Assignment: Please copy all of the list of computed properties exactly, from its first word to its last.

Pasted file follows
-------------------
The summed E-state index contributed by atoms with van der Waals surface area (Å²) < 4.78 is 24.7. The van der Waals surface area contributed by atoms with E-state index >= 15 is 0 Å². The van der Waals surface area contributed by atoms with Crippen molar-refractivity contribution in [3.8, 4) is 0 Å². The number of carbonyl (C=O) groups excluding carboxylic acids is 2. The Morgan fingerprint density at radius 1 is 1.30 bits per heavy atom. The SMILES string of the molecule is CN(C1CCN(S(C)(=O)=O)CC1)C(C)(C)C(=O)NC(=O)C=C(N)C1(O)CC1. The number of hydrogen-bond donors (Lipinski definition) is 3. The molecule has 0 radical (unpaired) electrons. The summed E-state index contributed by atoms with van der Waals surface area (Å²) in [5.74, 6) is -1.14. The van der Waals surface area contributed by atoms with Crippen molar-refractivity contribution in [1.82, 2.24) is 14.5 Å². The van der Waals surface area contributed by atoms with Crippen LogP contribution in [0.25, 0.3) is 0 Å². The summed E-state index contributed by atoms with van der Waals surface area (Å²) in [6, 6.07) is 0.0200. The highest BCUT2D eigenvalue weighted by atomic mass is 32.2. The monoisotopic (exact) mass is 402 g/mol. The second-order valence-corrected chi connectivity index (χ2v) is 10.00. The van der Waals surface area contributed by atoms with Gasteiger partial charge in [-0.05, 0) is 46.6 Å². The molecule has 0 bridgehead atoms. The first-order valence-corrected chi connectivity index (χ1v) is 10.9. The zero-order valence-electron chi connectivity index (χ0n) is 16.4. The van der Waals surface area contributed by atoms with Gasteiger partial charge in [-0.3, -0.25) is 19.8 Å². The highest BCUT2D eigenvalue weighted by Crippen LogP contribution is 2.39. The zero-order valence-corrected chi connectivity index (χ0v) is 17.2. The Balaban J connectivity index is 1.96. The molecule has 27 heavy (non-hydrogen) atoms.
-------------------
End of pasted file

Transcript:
The summed E-state index contributed by atoms with van der Waals surface area (Å²) < 4.78 is 24.7. The van der Waals surface area contributed by atoms with E-state index >= 15 is 0 Å². The van der Waals surface area contributed by atoms with Crippen molar-refractivity contribution in [3.8, 4) is 0 Å². The number of carbonyl (C=O) groups excluding carboxylic acids is 2. The Morgan fingerprint density at radius 1 is 1.30 bits per heavy atom. The SMILES string of the molecule is CN(C1CCN(S(C)(=O)=O)CC1)C(C)(C)C(=O)NC(=O)C=C(N)C1(O)CC1. The number of hydrogen-bond donors (Lipinski definition) is 3. The molecule has 0 radical (unpaired) electrons. The summed E-state index contributed by atoms with van der Waals surface area (Å²) in [5.74, 6) is -1.14. The van der Waals surface area contributed by atoms with Crippen molar-refractivity contribution in [1.82, 2.24) is 14.5 Å². The van der Waals surface area contributed by atoms with Crippen LogP contribution in [0.25, 0.3) is 0 Å². The summed E-state index contributed by atoms with van der Waals surface area (Å²) in [6, 6.07) is 0.0200. The highest BCUT2D eigenvalue weighted by atomic mass is 32.2. The monoisotopic (exact) mass is 402 g/mol. The second-order valence-corrected chi connectivity index (χ2v) is 10.00. The van der Waals surface area contributed by atoms with Gasteiger partial charge in [-0.05, 0) is 46.6 Å². The molecule has 0 bridgehead atoms. The first-order valence-corrected chi connectivity index (χ1v) is 10.9. The zero-order valence-electron chi connectivity index (χ0n) is 16.4. The van der Waals surface area contributed by atoms with Gasteiger partial charge in [-0.3, -0.25) is 19.8 Å². The highest BCUT2D eigenvalue weighted by Crippen LogP contribution is 2.39. The zero-order valence-corrected chi connectivity index (χ0v) is 17.2. The Balaban J connectivity index is 1.96. The molecule has 27 heavy (non-hydrogen) atoms.